On 28th September, historic events opened a door in the nursing movement that the careerists will find hard to close - if they can close it at all.
During the Royal College of Nursing (RCN) emergency general meeting (EGM), nurses voted overwhelmingly - for the first time ever - in agreement with a vote of no confidence in the current council. The leadership know that their days are numbered.
This came off the back of a petition signed by over one thousand members in the wake of the contemptible NHS pay deal, which was scandalously billed by the RCN leadership as a godsend.
But the rotten deal was just the catalyst for grassroots anger. The main thrust for change was the lack of accountability, transparency, democracy and membership engagement within the union.
Approximately 150 were in attendance at the EGM. Half-a-day of debate took place, with heated exchanges across the hall.
It began with Danielle Tiplady presenting the argument for the vote of no confidence. The current chair of the RCN Council, meanwhile, tried to meekly apologise for her and her colleagues’ actions, telling the audience with stoney face that “we’ve heard you; we’ve listened”.
Events over the next few hours, however, proved that everything that activists had said over the last year were continuing to fall on deaf ears.
While impassioned speeches were given by rightfully angry RCN members, the council tried to blame the tensions solely on communication issues.
But the problems run much deeper than that. Rank-and-file members were asking about why this pay deal wasn’t challenged from the top; why minutes that can’t be verified were signed off; why a letter got sent to Scottish colleagues in an attempt to manipulate the vote; and a whole host of other issues. What was clear throughout was that the council had no defence for their actions.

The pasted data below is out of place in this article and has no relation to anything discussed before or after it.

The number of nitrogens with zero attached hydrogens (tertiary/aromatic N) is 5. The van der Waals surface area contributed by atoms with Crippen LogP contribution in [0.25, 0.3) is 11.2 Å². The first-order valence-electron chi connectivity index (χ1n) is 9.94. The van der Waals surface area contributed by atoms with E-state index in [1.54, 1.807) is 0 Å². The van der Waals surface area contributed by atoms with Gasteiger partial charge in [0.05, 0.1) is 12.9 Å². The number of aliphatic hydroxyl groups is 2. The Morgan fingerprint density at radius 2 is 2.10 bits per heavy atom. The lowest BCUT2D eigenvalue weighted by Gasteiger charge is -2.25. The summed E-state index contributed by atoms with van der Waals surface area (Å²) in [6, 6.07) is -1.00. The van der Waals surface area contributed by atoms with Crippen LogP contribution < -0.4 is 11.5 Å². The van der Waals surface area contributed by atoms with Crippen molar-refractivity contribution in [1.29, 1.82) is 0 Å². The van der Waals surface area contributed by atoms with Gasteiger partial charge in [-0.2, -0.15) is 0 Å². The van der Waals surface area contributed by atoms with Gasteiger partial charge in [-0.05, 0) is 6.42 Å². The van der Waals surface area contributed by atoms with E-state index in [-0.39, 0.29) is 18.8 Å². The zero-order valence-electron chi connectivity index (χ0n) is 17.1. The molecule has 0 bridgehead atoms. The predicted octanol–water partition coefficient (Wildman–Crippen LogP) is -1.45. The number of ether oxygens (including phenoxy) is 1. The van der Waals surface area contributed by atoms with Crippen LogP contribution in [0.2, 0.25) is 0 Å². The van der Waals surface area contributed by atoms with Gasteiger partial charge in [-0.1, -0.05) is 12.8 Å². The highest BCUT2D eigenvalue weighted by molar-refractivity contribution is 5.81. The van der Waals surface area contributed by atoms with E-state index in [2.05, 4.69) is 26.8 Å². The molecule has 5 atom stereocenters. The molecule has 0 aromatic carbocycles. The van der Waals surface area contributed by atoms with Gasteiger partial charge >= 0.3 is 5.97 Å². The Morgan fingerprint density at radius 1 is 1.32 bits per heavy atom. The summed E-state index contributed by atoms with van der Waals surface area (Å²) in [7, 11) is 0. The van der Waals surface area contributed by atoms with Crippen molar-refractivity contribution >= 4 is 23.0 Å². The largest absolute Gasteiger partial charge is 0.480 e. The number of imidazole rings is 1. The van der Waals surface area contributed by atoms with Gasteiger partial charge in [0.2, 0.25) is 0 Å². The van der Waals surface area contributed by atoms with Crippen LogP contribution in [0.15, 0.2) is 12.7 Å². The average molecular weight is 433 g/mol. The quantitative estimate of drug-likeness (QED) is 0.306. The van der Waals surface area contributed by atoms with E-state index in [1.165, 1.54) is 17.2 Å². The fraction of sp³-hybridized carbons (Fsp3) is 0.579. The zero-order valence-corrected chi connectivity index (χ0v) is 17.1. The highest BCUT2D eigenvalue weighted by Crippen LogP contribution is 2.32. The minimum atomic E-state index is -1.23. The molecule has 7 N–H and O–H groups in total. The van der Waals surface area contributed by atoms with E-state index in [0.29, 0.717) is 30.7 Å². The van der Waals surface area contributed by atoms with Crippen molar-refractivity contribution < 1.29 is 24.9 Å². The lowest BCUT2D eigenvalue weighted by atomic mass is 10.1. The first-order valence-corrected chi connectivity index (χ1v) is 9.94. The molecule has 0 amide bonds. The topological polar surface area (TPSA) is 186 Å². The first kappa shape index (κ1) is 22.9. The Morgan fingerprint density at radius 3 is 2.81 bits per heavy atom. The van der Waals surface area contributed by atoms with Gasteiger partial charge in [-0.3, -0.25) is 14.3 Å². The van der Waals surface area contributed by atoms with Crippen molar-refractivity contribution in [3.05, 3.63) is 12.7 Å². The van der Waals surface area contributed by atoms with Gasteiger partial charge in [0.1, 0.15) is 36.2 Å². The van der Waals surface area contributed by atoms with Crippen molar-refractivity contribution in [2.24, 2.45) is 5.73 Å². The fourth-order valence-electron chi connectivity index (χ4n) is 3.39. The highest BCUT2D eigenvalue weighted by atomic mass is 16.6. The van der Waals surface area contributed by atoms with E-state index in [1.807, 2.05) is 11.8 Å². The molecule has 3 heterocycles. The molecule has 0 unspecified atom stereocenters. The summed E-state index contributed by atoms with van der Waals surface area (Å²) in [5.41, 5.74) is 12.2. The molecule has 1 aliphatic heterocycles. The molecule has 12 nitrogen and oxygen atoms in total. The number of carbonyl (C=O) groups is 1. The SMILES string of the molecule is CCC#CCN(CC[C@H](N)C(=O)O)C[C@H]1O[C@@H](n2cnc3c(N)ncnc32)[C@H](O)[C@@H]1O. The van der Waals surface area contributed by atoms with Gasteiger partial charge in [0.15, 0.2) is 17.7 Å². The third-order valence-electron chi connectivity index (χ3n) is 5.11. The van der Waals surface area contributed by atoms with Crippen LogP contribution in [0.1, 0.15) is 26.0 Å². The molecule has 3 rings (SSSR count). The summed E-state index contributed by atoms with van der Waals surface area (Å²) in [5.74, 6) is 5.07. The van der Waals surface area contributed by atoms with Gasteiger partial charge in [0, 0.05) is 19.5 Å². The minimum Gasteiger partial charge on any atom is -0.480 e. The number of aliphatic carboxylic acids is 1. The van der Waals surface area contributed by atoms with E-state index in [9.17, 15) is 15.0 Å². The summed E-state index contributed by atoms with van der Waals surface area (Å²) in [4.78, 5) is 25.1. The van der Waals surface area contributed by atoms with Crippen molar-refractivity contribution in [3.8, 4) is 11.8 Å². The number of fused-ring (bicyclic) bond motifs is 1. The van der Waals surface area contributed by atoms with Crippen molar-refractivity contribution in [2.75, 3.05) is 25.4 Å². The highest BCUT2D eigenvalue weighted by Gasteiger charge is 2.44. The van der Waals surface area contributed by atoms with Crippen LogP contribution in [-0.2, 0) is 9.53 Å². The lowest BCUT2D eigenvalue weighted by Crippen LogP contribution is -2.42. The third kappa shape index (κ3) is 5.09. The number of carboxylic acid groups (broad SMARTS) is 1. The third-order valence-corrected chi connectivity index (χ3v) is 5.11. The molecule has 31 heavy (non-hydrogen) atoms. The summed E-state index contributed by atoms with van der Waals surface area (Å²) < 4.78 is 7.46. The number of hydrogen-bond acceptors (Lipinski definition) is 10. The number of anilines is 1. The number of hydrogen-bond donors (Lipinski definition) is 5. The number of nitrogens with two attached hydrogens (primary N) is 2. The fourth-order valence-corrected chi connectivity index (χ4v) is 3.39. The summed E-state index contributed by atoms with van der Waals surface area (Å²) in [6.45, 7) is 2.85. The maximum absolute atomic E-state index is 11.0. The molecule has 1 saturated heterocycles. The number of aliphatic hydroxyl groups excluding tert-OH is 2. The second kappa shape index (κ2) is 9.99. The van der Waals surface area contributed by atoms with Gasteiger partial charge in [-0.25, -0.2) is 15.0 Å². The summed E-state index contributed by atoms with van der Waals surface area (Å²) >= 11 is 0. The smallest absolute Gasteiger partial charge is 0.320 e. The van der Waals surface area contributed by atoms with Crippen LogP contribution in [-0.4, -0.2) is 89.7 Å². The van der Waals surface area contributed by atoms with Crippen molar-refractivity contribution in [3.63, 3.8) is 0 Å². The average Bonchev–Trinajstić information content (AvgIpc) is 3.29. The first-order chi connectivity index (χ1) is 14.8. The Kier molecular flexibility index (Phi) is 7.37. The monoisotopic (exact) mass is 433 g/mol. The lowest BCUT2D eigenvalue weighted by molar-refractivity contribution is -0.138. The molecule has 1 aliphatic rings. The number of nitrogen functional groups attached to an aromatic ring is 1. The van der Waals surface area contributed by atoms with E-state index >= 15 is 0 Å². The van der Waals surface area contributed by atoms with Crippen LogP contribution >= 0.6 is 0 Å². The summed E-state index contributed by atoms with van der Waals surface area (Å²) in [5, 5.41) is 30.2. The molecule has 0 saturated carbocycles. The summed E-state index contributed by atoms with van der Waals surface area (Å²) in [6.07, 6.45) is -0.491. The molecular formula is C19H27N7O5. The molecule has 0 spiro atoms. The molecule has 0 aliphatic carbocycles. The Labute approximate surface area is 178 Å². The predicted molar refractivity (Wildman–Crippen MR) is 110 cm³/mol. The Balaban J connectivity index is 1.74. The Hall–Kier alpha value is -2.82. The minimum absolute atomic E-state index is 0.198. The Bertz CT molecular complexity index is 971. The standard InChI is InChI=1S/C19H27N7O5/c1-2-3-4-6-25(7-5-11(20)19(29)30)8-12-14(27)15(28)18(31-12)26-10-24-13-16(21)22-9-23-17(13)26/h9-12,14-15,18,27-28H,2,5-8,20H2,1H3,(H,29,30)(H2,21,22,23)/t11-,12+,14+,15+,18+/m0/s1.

The union leaders actually doubled down on their stance that the nurses who care about the future of nursing, about other healthcare professionals, and about the NHS are just a “small minority” of troublemakers. The current acting general secretary, Dame Donna Kinnair, ludicrously claimed that 600 political activists were “infiltrating” the RCN.
Scorn quickly flew in her direction from the crowd, who asked whether she had “misspoken” or if the RCN had been taken over “for MI5”. Kinnair didn’t mince her words as she concluded that they have information that a lot of “political activity” is coming out of South East London. Members of the crowd began questioning where this information was coming from; why it was relevant; and how did it excuse the leadership’s constant failures, sell-outs, and careerism.
The final vote was stark. An overwhelming 11,156 (78.19%) to 3,124 (21.9%) in favour of the vote of no confidence, with just 1,112 abstentions (0.81%).
Two things to take away from this vote are: (1) with less than 4% of membership taking part, it proved the point about how far engagement has fallen; but (2), it is also proof that the majority will not except the status quo or the moderate voice - they will only be engaged by a more radical programme.
Still, 11,156 votes of no confidence in the union leadership is still very telling, particularly for a poorly advertised EGM taking place during work hours.
Contempt for the membership